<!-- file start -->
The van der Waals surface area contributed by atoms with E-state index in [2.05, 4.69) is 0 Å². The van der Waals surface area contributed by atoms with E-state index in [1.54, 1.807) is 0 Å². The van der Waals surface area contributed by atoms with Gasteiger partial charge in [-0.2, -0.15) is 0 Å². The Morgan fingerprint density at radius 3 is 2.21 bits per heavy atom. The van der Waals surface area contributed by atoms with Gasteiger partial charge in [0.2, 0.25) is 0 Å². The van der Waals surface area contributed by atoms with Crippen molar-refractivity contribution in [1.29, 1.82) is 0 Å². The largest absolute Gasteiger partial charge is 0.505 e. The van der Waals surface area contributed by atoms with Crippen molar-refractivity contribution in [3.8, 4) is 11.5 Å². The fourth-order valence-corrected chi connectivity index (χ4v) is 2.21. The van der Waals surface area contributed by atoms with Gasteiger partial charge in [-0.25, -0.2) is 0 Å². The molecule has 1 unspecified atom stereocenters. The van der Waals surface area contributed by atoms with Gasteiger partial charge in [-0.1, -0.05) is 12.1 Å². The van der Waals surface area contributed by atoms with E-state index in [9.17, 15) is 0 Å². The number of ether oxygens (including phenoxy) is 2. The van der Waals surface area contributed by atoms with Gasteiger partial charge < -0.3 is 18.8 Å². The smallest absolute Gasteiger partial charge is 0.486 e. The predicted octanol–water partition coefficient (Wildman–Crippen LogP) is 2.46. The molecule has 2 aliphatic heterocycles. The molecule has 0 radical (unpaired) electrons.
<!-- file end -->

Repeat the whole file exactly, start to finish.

The van der Waals surface area contributed by atoms with E-state index in [2.05, 4.69) is 0 Å². The van der Waals surface area contributed by atoms with E-state index in [1.54, 1.807) is 0 Å². The van der Waals surface area contributed by atoms with Gasteiger partial charge in [-0.2, -0.15) is 0 Å². The Morgan fingerprint density at radius 3 is 2.21 bits per heavy atom. The van der Waals surface area contributed by atoms with Gasteiger partial charge in [0.2, 0.25) is 0 Å². The van der Waals surface area contributed by atoms with Crippen molar-refractivity contribution in [1.29, 1.82) is 0 Å². The largest absolute Gasteiger partial charge is 0.505 e. The van der Waals surface area contributed by atoms with Crippen molar-refractivity contribution in [3.8, 4) is 11.5 Å². The fourth-order valence-corrected chi connectivity index (χ4v) is 2.21. The van der Waals surface area contributed by atoms with Gasteiger partial charge in [-0.25, -0.2) is 0 Å². The molecule has 1 unspecified atom stereocenters. The van der Waals surface area contributed by atoms with Gasteiger partial charge in [-0.1, -0.05) is 12.1 Å². The van der Waals surface area contributed by atoms with E-state index in [9.17, 15) is 0 Å². The number of ether oxygens (including phenoxy) is 2. The van der Waals surface area contributed by atoms with Gasteiger partial charge < -0.3 is 18.8 Å². The smallest absolute Gasteiger partial charge is 0.486 e. The predicted octanol–water partition coefficient (Wildman–Crippen LogP) is 2.46. The molecule has 2 aliphatic heterocycles. The molecule has 0 radical (unpaired) electrons.